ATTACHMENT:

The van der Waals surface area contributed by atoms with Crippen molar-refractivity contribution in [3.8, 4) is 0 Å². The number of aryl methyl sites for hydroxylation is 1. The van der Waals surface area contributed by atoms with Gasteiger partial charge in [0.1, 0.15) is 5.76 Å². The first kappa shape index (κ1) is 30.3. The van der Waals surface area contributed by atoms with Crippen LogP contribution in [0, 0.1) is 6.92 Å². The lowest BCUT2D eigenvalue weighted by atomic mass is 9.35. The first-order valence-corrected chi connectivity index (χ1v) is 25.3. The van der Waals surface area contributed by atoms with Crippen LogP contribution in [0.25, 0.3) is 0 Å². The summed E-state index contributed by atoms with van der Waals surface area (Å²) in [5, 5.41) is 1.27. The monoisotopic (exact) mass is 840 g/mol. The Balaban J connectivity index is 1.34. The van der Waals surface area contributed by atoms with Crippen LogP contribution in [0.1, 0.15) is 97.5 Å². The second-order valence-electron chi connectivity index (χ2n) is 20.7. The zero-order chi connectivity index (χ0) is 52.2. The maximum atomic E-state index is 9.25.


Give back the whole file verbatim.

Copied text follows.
The van der Waals surface area contributed by atoms with Crippen molar-refractivity contribution in [3.8, 4) is 0 Å². The number of aryl methyl sites for hydroxylation is 1. The van der Waals surface area contributed by atoms with Gasteiger partial charge in [0.1, 0.15) is 5.76 Å². The first kappa shape index (κ1) is 30.3. The van der Waals surface area contributed by atoms with Crippen LogP contribution in [0, 0.1) is 6.92 Å². The lowest BCUT2D eigenvalue weighted by atomic mass is 9.35. The first-order valence-corrected chi connectivity index (χ1v) is 25.3. The van der Waals surface area contributed by atoms with Crippen LogP contribution in [0.25, 0.3) is 0 Å². The summed E-state index contributed by atoms with van der Waals surface area (Å²) in [5, 5.41) is 1.27. The monoisotopic (exact) mass is 840 g/mol. The Balaban J connectivity index is 1.34. The van der Waals surface area contributed by atoms with Crippen LogP contribution in [0.1, 0.15) is 97.5 Å². The second-order valence-electron chi connectivity index (χ2n) is 20.7. The zero-order chi connectivity index (χ0) is 52.2. The maximum atomic E-state index is 9.25.